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Judge: City guilty of denying AIDS patients benefits
NEW YORK (The New York Daily News) -- A federal judge says the city routinely deprives AIDS patients of food stamps, medicine and housing in violation of the Americans with Disabilities Act.
To ensure compliance, Brooklyn Federal Court Judge Sterling Johnson named a federal magistrate to oversee city programs that offer those benefits.
In a 97-page ruling issued Monday, Johnson found the city's Human Resources Administration liable for "ongoing, systemic violations of the law." The judge said HRA records show the agency often failed to meet its deadlines for processing benefit applications.
Lawyers who sued the city in 1995 on behalf of thousands of indigent AIDS patients hailed the decision, which was handed down after a five-day trial held earlier this year.
"This is a tremendous victory for poor people living with AIDS, tens of thousands of whom have suffered violations of their rights for years now," said Armen Merjian, a senior staff attorney of Housing Works, which provides housing for people with AIDS. Housing Works filed the lawsuit with the HIV Law Project.
City Corporation Counsel Michael Hess called the decision "terribly flawed," saying it ignores many recent service improvements. He said the city is appealing.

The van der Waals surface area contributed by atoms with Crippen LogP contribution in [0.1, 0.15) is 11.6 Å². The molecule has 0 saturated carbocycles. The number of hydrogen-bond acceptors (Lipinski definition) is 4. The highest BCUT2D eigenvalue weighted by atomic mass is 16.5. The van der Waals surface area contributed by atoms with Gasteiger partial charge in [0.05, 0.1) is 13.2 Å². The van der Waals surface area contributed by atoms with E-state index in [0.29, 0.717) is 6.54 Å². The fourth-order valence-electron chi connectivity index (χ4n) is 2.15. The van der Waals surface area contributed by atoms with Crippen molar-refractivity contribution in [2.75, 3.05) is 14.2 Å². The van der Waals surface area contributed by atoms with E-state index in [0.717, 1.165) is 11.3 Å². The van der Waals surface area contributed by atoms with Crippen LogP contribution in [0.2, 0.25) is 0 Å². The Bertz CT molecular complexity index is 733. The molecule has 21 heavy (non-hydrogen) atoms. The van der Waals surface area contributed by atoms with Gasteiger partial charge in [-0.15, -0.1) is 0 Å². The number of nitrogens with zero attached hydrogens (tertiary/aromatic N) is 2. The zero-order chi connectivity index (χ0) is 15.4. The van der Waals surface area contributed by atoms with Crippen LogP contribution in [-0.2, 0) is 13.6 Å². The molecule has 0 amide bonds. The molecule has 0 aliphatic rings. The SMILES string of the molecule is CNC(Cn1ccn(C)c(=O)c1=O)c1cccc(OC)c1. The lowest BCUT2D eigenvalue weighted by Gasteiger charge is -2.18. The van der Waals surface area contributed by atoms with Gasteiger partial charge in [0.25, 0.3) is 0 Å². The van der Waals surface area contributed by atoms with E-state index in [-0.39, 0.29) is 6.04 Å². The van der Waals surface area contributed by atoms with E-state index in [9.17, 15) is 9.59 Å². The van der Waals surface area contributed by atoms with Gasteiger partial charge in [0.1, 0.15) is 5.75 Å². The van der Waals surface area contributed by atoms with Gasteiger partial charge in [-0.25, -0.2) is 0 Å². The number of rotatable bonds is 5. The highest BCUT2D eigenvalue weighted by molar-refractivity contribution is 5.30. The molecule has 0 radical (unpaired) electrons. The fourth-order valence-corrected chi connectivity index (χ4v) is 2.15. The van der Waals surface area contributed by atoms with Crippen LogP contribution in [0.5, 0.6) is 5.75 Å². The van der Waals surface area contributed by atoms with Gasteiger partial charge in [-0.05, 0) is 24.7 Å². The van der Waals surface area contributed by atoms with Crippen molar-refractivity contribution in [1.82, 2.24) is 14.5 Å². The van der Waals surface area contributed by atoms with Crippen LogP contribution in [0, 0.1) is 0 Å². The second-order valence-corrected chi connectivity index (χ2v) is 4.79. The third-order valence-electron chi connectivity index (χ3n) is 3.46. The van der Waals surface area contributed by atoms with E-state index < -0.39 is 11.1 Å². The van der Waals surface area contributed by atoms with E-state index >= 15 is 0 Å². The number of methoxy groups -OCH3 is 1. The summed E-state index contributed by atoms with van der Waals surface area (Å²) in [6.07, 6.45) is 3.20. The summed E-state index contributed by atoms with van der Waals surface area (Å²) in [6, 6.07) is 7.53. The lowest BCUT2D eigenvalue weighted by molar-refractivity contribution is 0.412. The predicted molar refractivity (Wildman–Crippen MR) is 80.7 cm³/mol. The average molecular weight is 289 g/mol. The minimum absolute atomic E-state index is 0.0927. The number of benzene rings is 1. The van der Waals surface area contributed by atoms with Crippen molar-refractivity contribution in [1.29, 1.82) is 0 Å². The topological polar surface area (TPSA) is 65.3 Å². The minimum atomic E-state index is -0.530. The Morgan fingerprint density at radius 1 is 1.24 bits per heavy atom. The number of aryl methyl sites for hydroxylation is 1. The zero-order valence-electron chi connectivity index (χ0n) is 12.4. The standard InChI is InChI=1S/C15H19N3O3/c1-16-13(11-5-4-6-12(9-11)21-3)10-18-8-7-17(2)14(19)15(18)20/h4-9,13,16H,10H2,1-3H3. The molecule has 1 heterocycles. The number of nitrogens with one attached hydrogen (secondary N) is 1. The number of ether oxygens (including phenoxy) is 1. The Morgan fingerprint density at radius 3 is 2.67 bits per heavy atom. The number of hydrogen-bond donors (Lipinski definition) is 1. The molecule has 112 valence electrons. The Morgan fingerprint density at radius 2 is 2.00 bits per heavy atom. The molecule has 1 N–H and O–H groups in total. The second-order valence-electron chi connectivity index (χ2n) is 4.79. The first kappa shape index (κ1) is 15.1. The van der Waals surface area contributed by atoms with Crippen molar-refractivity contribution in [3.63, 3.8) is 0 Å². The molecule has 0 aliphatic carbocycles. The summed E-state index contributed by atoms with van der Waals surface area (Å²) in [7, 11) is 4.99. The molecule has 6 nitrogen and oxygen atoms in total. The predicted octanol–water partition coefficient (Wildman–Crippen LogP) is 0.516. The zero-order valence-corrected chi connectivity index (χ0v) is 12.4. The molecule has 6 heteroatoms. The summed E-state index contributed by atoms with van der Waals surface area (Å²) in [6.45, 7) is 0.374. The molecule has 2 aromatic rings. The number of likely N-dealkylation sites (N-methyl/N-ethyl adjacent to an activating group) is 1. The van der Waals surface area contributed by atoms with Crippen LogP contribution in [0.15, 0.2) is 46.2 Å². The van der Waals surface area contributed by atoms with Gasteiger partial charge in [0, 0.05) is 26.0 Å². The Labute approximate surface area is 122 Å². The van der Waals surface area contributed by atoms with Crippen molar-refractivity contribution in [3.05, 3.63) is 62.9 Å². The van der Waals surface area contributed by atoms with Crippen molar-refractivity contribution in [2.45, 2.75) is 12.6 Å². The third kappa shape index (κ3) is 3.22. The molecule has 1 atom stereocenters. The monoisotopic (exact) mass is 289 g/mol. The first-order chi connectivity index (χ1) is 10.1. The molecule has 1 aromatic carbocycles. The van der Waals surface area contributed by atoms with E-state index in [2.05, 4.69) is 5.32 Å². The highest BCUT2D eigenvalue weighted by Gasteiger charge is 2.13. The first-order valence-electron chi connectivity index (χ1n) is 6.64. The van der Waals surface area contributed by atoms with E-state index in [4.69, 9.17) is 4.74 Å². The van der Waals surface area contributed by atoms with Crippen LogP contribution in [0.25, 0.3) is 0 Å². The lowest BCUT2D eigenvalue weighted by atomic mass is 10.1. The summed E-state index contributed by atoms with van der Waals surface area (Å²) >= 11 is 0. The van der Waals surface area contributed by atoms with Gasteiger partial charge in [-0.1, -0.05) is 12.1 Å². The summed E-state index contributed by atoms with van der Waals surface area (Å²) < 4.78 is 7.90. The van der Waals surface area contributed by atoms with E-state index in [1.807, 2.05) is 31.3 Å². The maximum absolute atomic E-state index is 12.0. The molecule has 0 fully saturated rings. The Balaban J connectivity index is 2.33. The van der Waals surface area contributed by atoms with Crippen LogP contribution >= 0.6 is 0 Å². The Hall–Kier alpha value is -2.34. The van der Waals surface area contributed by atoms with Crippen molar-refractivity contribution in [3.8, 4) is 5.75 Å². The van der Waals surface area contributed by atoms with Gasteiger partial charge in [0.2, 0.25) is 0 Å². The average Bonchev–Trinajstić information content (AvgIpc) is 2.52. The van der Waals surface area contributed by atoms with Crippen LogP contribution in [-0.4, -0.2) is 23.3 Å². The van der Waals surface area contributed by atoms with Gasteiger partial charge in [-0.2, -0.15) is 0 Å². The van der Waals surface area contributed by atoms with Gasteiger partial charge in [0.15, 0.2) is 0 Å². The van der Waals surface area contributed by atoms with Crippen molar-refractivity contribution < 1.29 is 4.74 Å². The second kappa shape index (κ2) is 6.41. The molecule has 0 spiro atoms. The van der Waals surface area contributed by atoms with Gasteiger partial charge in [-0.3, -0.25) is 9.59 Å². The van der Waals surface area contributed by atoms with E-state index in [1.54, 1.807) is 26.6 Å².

HRA data showed that the city took an average of 30 days to act on housing grant applications in one-third of the cases, Johnson said. At some HRA centers, the process took as long as 45 days.
Johnson cited the experiences of several people with AIDS, who testified about struggles with the city bureaucracy.
One of them was Henry Bradley, 51, whose case was repeatedly closed by bureaucrats. Johnson said that because of HRA's failures, Bradley "was deprived of critical subsistence benefits, to which he was fully entitled, for years."
Magistrate Cheryl Pollak was appointed to monitor the city's compliance with the Americans with Disabilities Act and other laws and given the power to recommend penalties and sanctions. But Hess said the ruling merely allows the magistrate who has been overseeing legal discovery in the case to stay on the job.
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